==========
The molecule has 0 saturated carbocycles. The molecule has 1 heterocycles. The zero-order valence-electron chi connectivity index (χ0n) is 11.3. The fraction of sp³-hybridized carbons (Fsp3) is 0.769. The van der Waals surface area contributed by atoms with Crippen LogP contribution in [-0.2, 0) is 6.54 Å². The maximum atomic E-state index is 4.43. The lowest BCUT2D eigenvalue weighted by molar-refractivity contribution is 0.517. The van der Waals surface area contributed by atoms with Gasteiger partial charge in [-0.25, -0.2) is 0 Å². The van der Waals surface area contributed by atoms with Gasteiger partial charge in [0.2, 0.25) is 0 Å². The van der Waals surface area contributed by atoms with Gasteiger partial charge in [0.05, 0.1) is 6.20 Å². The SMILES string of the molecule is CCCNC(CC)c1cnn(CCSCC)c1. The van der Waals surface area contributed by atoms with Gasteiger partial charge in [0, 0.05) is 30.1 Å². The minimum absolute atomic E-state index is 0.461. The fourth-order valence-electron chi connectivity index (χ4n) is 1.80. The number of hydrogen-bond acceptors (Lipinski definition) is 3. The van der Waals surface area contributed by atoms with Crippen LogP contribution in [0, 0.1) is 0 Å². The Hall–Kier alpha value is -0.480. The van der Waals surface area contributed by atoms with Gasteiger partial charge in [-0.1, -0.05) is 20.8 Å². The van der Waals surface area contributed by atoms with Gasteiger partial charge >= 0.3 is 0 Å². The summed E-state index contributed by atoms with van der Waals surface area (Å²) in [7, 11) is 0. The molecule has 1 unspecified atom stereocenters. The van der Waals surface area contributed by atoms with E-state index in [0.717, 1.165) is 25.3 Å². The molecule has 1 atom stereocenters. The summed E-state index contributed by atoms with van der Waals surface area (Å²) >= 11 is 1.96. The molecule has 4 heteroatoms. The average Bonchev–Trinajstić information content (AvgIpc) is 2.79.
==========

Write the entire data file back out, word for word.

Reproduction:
The molecule has 0 saturated carbocycles. The molecule has 1 heterocycles. The zero-order valence-electron chi connectivity index (χ0n) is 11.3. The fraction of sp³-hybridized carbons (Fsp3) is 0.769. The van der Waals surface area contributed by atoms with Crippen LogP contribution in [-0.2, 0) is 6.54 Å². The maximum atomic E-state index is 4.43. The lowest BCUT2D eigenvalue weighted by molar-refractivity contribution is 0.517. The van der Waals surface area contributed by atoms with Gasteiger partial charge in [-0.25, -0.2) is 0 Å². The van der Waals surface area contributed by atoms with Gasteiger partial charge in [0.2, 0.25) is 0 Å². The van der Waals surface area contributed by atoms with Gasteiger partial charge in [0.05, 0.1) is 6.20 Å². The SMILES string of the molecule is CCCNC(CC)c1cnn(CCSCC)c1. The van der Waals surface area contributed by atoms with Gasteiger partial charge in [0, 0.05) is 30.1 Å². The minimum absolute atomic E-state index is 0.461. The fourth-order valence-electron chi connectivity index (χ4n) is 1.80. The number of hydrogen-bond acceptors (Lipinski definition) is 3. The van der Waals surface area contributed by atoms with Crippen LogP contribution in [0, 0.1) is 0 Å². The Hall–Kier alpha value is -0.480. The van der Waals surface area contributed by atoms with Gasteiger partial charge in [-0.1, -0.05) is 20.8 Å². The van der Waals surface area contributed by atoms with Gasteiger partial charge >= 0.3 is 0 Å². The summed E-state index contributed by atoms with van der Waals surface area (Å²) in [7, 11) is 0. The molecule has 1 unspecified atom stereocenters. The van der Waals surface area contributed by atoms with E-state index in [0.717, 1.165) is 25.3 Å². The molecule has 1 atom stereocenters. The summed E-state index contributed by atoms with van der Waals surface area (Å²) >= 11 is 1.96. The molecule has 4 heteroatoms. The average Bonchev–Trinajstić information content (AvgIpc) is 2.79.